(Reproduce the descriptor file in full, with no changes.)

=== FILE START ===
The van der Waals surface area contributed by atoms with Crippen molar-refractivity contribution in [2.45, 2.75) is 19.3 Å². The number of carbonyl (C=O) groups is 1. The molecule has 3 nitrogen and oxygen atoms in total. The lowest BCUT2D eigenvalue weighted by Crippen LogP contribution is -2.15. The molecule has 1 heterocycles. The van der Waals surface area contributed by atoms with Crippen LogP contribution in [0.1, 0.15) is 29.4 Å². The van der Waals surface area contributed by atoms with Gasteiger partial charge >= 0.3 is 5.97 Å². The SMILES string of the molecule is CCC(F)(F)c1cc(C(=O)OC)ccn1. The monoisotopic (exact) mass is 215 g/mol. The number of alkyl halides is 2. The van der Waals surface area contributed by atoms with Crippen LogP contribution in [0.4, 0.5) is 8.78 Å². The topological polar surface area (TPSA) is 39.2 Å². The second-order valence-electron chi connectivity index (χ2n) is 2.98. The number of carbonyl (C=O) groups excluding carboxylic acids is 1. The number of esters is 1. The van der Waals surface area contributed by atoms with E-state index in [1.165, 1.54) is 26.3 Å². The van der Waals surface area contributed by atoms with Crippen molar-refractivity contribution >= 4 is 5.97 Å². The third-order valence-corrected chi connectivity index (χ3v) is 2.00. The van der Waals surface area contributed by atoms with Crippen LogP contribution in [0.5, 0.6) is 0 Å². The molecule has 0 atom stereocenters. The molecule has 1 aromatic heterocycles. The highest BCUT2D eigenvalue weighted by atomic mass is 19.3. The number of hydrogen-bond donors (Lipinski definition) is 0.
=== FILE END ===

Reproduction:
The van der Waals surface area contributed by atoms with Crippen molar-refractivity contribution in [2.45, 2.75) is 19.3 Å². The number of carbonyl (C=O) groups is 1. The molecule has 3 nitrogen and oxygen atoms in total. The lowest BCUT2D eigenvalue weighted by Crippen LogP contribution is -2.15. The molecule has 1 heterocycles. The van der Waals surface area contributed by atoms with Crippen LogP contribution in [0.1, 0.15) is 29.4 Å². The van der Waals surface area contributed by atoms with Gasteiger partial charge >= 0.3 is 5.97 Å². The SMILES string of the molecule is CCC(F)(F)c1cc(C(=O)OC)ccn1. The monoisotopic (exact) mass is 215 g/mol. The number of alkyl halides is 2. The van der Waals surface area contributed by atoms with Crippen LogP contribution in [0.4, 0.5) is 8.78 Å². The topological polar surface area (TPSA) is 39.2 Å². The second-order valence-electron chi connectivity index (χ2n) is 2.98. The number of carbonyl (C=O) groups excluding carboxylic acids is 1. The number of esters is 1. The van der Waals surface area contributed by atoms with E-state index in [1.165, 1.54) is 26.3 Å². The van der Waals surface area contributed by atoms with Crippen molar-refractivity contribution >= 4 is 5.97 Å². The third-order valence-corrected chi connectivity index (χ3v) is 2.00. The van der Waals surface area contributed by atoms with Crippen LogP contribution in [0.5, 0.6) is 0 Å². The molecule has 0 atom stereocenters. The molecule has 1 aromatic heterocycles. The highest BCUT2D eigenvalue weighted by atomic mass is 19.3. The number of hydrogen-bond donors (Lipinski definition) is 0.